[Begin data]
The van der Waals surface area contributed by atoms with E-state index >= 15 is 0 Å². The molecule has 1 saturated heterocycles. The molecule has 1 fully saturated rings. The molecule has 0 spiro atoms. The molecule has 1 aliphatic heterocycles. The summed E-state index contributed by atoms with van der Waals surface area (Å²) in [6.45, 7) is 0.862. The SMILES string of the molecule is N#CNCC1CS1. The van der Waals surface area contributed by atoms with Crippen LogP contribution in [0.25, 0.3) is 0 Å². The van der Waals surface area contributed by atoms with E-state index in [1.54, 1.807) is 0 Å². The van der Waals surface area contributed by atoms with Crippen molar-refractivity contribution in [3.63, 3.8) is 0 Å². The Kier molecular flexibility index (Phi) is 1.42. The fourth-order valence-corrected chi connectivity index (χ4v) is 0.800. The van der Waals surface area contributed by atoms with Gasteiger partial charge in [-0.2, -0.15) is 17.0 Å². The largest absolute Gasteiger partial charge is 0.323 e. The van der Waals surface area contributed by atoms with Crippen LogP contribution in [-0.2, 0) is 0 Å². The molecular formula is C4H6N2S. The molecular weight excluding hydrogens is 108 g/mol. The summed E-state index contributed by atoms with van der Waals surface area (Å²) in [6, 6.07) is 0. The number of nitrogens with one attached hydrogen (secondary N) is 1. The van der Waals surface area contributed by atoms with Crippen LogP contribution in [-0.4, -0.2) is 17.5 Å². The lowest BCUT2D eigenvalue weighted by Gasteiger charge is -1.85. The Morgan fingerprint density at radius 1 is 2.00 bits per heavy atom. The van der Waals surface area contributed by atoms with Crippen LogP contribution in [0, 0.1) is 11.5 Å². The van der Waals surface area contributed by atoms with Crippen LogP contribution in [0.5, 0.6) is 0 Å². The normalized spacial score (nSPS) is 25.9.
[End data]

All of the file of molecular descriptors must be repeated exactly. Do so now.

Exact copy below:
The van der Waals surface area contributed by atoms with E-state index >= 15 is 0 Å². The molecule has 1 saturated heterocycles. The molecule has 1 fully saturated rings. The molecule has 0 spiro atoms. The molecule has 1 aliphatic heterocycles. The summed E-state index contributed by atoms with van der Waals surface area (Å²) in [6.45, 7) is 0.862. The SMILES string of the molecule is N#CNCC1CS1. The van der Waals surface area contributed by atoms with Crippen LogP contribution in [0.25, 0.3) is 0 Å². The van der Waals surface area contributed by atoms with E-state index in [1.54, 1.807) is 0 Å². The van der Waals surface area contributed by atoms with Crippen molar-refractivity contribution in [3.63, 3.8) is 0 Å². The Kier molecular flexibility index (Phi) is 1.42. The fourth-order valence-corrected chi connectivity index (χ4v) is 0.800. The van der Waals surface area contributed by atoms with Gasteiger partial charge in [-0.2, -0.15) is 17.0 Å². The largest absolute Gasteiger partial charge is 0.323 e. The van der Waals surface area contributed by atoms with Crippen LogP contribution in [-0.2, 0) is 0 Å². The molecular formula is C4H6N2S. The molecular weight excluding hydrogens is 108 g/mol. The summed E-state index contributed by atoms with van der Waals surface area (Å²) in [6, 6.07) is 0. The number of nitrogens with one attached hydrogen (secondary N) is 1. The van der Waals surface area contributed by atoms with Crippen LogP contribution in [-0.4, -0.2) is 17.5 Å². The lowest BCUT2D eigenvalue weighted by Gasteiger charge is -1.85. The Morgan fingerprint density at radius 1 is 2.00 bits per heavy atom. The van der Waals surface area contributed by atoms with Crippen LogP contribution in [0, 0.1) is 11.5 Å². The van der Waals surface area contributed by atoms with Crippen LogP contribution in [0.5, 0.6) is 0 Å². The normalized spacial score (nSPS) is 25.9.